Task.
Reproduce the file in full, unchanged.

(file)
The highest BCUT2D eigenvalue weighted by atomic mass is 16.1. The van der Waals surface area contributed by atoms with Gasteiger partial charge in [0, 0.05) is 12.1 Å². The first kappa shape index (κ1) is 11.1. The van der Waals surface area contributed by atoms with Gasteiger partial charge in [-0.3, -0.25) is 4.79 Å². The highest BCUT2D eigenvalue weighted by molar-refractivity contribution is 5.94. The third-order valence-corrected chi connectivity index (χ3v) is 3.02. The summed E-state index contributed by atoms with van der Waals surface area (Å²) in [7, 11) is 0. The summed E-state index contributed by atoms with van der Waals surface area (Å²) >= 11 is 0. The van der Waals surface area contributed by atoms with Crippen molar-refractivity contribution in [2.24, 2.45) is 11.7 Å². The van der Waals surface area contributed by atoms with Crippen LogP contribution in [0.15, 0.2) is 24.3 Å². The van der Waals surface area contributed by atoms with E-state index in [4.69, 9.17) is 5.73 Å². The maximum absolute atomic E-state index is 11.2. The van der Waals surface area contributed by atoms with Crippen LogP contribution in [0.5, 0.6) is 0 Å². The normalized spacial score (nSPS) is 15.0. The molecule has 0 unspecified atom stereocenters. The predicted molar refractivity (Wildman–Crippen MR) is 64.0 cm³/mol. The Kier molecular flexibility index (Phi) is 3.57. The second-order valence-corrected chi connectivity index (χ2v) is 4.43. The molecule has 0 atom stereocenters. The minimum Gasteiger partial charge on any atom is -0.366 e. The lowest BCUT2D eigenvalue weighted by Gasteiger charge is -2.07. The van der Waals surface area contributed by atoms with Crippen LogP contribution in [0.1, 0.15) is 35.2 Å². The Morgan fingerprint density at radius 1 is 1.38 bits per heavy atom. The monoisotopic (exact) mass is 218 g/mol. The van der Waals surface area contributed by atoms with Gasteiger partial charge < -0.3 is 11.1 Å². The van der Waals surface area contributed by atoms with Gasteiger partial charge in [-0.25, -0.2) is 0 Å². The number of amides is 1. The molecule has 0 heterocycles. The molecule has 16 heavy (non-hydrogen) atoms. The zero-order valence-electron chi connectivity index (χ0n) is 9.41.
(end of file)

The highest BCUT2D eigenvalue weighted by atomic mass is 16.1. The van der Waals surface area contributed by atoms with Gasteiger partial charge in [0, 0.05) is 12.1 Å². The first kappa shape index (κ1) is 11.1. The van der Waals surface area contributed by atoms with Gasteiger partial charge in [-0.3, -0.25) is 4.79 Å². The highest BCUT2D eigenvalue weighted by molar-refractivity contribution is 5.94. The third-order valence-corrected chi connectivity index (χ3v) is 3.02. The summed E-state index contributed by atoms with van der Waals surface area (Å²) in [7, 11) is 0. The summed E-state index contributed by atoms with van der Waals surface area (Å²) >= 11 is 0. The van der Waals surface area contributed by atoms with Crippen molar-refractivity contribution in [2.24, 2.45) is 11.7 Å². The van der Waals surface area contributed by atoms with Crippen LogP contribution in [0.15, 0.2) is 24.3 Å². The van der Waals surface area contributed by atoms with E-state index in [4.69, 9.17) is 5.73 Å². The maximum absolute atomic E-state index is 11.2. The van der Waals surface area contributed by atoms with Crippen LogP contribution in [0.5, 0.6) is 0 Å². The normalized spacial score (nSPS) is 15.0. The molecule has 0 unspecified atom stereocenters. The predicted molar refractivity (Wildman–Crippen MR) is 64.0 cm³/mol. The Kier molecular flexibility index (Phi) is 3.57. The second-order valence-corrected chi connectivity index (χ2v) is 4.43. The molecule has 0 atom stereocenters. The minimum Gasteiger partial charge on any atom is -0.366 e. The lowest BCUT2D eigenvalue weighted by Gasteiger charge is -2.07. The van der Waals surface area contributed by atoms with Crippen LogP contribution in [0.1, 0.15) is 35.2 Å². The Morgan fingerprint density at radius 1 is 1.38 bits per heavy atom. The monoisotopic (exact) mass is 218 g/mol. The van der Waals surface area contributed by atoms with Gasteiger partial charge < -0.3 is 11.1 Å². The van der Waals surface area contributed by atoms with Gasteiger partial charge in [-0.25, -0.2) is 0 Å². The number of amides is 1. The molecule has 0 heterocycles. The molecule has 16 heavy (non-hydrogen) atoms. The zero-order valence-electron chi connectivity index (χ0n) is 9.41.